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Game-Theoretic Foundations for Probability and Finance
by Glenn Shafer and Vladimir Vovk. Hoboken, NJ: Wiley, 2019


Praise from early readersQ&A with Glenn Shafer

Game-theoretic probability and finance come of age

Our first book, Probability and Finance, published in 2001, showed that perfect-information games can be used to define mathematical probability. Based on fifteen years of further research, Game-Theoretic Foundations for Probability and Finance presents a mature view of the foundational role game theory can play. Its account of probability theory opens the way to new methods of prediction and testing and makes many statistical methods more transparent and widely usable. Its contributions to finance theory include purely game-theoretic accounts of Ito stochastic calculus, the capital asset pricing model, the equity premium, and portfolio theory.

Praise from early readers

Ever since Kolmogorov's Grundbegriffe, the standard mathematical treatment of probability theory has been measure-theoretic. In this ground-breaking work, Shafer and Vovk give a game-theoretic foundation instead. While being just as rigorous, the game-theoretic approach allows for vast and useful generalizations of classical measure-theoretic results, while also giving rise to new, radical ideas for prediction, statistics and mathematical finance without stochastic assumptions. The authors set out their theory in great detail, resulting in what is definitely one of the most important books on the foundations of probability to have appeared in the last few decades.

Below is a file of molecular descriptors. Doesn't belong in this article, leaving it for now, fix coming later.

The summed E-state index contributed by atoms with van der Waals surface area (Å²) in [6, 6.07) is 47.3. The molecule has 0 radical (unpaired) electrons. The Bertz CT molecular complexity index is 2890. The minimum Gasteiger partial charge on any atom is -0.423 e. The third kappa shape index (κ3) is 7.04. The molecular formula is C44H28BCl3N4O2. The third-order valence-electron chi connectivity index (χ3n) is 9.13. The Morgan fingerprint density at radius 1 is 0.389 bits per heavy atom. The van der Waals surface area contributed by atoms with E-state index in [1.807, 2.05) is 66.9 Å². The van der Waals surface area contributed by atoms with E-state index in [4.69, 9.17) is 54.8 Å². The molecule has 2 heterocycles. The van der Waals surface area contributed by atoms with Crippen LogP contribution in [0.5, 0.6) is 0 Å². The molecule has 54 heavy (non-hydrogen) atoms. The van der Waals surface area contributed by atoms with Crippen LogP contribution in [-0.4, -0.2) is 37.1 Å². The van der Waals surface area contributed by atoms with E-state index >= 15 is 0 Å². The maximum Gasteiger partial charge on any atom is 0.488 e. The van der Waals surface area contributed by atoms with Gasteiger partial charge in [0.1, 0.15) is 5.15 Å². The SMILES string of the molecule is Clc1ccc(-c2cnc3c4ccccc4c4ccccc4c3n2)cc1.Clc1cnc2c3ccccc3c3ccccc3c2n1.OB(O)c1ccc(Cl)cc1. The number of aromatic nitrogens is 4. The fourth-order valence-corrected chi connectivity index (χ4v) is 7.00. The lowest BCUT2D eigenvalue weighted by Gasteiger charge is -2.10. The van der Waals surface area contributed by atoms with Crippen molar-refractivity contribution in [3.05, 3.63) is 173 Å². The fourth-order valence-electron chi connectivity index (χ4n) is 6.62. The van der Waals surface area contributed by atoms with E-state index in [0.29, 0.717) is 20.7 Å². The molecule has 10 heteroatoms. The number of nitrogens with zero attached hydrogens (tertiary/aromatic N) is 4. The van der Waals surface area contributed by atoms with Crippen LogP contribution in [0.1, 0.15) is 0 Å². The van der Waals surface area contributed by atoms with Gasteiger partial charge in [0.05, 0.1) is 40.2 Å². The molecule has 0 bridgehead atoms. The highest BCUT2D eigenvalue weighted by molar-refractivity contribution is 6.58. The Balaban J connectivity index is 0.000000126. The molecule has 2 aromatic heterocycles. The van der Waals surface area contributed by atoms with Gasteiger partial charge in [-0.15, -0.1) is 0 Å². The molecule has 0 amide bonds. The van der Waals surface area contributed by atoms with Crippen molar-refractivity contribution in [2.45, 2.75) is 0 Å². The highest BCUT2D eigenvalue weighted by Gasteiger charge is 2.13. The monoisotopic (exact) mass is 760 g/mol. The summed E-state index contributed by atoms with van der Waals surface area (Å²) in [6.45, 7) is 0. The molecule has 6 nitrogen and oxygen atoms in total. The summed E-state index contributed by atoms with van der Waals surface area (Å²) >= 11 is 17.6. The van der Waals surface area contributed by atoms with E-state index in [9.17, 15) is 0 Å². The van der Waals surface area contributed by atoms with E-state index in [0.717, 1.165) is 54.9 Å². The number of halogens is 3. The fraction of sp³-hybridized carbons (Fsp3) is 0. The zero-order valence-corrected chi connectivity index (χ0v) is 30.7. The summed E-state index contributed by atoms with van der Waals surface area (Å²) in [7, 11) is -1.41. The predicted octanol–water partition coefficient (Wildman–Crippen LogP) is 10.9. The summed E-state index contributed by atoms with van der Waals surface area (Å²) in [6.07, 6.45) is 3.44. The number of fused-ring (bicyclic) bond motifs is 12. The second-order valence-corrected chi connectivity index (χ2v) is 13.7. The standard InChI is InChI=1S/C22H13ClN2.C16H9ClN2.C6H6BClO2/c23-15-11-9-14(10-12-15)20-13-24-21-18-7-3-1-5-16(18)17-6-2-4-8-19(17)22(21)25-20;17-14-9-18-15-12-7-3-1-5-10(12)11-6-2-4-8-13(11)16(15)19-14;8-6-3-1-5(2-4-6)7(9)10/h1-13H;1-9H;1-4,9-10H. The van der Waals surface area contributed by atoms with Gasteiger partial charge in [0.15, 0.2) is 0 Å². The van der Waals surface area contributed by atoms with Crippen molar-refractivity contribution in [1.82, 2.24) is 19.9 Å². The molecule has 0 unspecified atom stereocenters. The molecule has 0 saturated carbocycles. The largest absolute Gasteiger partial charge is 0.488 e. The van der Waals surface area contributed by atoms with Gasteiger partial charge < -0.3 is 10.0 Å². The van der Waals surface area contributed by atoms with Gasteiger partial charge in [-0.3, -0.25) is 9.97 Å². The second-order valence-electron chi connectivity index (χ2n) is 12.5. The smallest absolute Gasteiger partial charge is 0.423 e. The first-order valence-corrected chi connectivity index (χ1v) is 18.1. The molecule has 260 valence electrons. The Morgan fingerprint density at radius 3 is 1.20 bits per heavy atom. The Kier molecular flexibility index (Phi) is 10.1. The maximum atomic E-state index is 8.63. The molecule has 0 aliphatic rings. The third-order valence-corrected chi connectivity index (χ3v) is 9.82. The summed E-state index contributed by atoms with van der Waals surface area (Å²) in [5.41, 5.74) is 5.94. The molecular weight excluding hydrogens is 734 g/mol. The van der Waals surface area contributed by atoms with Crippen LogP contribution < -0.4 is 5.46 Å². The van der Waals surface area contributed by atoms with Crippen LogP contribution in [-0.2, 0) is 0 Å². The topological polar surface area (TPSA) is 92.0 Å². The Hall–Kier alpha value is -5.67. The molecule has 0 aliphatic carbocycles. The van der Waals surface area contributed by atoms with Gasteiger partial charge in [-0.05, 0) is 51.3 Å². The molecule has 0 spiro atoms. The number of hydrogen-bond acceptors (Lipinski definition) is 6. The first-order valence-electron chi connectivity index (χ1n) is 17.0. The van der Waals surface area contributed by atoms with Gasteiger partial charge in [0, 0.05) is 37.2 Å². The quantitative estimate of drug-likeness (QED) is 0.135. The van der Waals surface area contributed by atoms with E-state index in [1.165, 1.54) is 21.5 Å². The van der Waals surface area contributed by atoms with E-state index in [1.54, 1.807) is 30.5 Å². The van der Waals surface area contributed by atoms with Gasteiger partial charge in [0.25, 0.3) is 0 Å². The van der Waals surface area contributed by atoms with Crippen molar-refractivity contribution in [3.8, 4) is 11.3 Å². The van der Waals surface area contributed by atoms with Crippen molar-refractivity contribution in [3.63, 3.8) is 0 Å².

— Peter Grünwald, CWI and University of Leiden

Shafer and Vovk have thoroughly re-written their 2001 book on the game-theoretic foundations for probability and for finance. They have included an account of the tremendous growth that has occurred since, in the game-theoretic and pathwise approaches to stochastic analysis and in their applications to continuous-time finance. This new book will undoubtedly spur a better understanding of the foundations of these very important fields, and we should all be grateful to its authors.

— Ioannis Karatzas, Columbia University

Q&A with Glenn Shafer

A condensed version is to appear on the featured section of Statistics Views, and a longer version is here.

This page is maintained by Vladimir Vovk.   Last modified on 6 May 2019